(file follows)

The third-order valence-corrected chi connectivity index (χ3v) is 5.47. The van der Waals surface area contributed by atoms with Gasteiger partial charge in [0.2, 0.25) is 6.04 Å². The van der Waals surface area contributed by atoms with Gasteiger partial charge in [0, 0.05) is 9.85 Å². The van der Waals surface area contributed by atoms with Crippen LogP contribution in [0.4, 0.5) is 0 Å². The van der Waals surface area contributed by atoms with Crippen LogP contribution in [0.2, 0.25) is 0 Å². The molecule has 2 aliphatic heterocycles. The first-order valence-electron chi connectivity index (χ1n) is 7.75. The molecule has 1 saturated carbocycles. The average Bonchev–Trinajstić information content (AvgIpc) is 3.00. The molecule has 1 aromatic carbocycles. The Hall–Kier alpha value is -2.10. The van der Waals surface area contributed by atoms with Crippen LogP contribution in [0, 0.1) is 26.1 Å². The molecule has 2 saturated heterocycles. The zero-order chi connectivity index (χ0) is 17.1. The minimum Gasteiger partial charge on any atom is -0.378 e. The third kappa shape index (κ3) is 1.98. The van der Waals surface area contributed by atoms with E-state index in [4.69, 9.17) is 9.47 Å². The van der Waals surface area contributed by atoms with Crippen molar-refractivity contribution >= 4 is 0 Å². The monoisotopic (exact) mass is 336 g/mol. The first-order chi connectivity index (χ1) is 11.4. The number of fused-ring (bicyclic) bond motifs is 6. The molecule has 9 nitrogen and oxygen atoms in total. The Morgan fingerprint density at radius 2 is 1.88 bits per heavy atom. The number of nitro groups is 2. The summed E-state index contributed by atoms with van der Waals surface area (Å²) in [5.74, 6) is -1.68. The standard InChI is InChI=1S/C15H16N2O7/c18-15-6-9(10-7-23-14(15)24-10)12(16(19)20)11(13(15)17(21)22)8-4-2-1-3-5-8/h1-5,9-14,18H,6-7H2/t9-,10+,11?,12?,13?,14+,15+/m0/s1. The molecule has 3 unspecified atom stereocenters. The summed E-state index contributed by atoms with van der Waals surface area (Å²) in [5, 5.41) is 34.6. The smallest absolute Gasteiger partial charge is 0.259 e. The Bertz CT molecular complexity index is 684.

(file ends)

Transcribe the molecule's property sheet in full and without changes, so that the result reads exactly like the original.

The third-order valence-corrected chi connectivity index (χ3v) is 5.47. The van der Waals surface area contributed by atoms with Gasteiger partial charge in [0.2, 0.25) is 6.04 Å². The van der Waals surface area contributed by atoms with Gasteiger partial charge in [0, 0.05) is 9.85 Å². The van der Waals surface area contributed by atoms with Crippen LogP contribution in [0.4, 0.5) is 0 Å². The van der Waals surface area contributed by atoms with Crippen LogP contribution in [0.2, 0.25) is 0 Å². The molecule has 2 aliphatic heterocycles. The first-order valence-electron chi connectivity index (χ1n) is 7.75. The molecule has 1 saturated carbocycles. The average Bonchev–Trinajstić information content (AvgIpc) is 3.00. The molecule has 1 aromatic carbocycles. The Hall–Kier alpha value is -2.10. The van der Waals surface area contributed by atoms with Crippen LogP contribution in [0, 0.1) is 26.1 Å². The molecule has 2 saturated heterocycles. The zero-order chi connectivity index (χ0) is 17.1. The minimum Gasteiger partial charge on any atom is -0.378 e. The third kappa shape index (κ3) is 1.98. The van der Waals surface area contributed by atoms with E-state index in [4.69, 9.17) is 9.47 Å². The van der Waals surface area contributed by atoms with Crippen molar-refractivity contribution >= 4 is 0 Å². The monoisotopic (exact) mass is 336 g/mol. The first-order chi connectivity index (χ1) is 11.4. The number of fused-ring (bicyclic) bond motifs is 6. The molecule has 9 nitrogen and oxygen atoms in total. The Morgan fingerprint density at radius 2 is 1.88 bits per heavy atom. The number of nitro groups is 2. The summed E-state index contributed by atoms with van der Waals surface area (Å²) in [5.74, 6) is -1.68. The standard InChI is InChI=1S/C15H16N2O7/c18-15-6-9(10-7-23-14(15)24-10)12(16(19)20)11(13(15)17(21)22)8-4-2-1-3-5-8/h1-5,9-14,18H,6-7H2/t9-,10+,11?,12?,13?,14+,15+/m0/s1. The molecule has 3 unspecified atom stereocenters. The summed E-state index contributed by atoms with van der Waals surface area (Å²) in [5, 5.41) is 34.6. The smallest absolute Gasteiger partial charge is 0.259 e. The Bertz CT molecular complexity index is 684.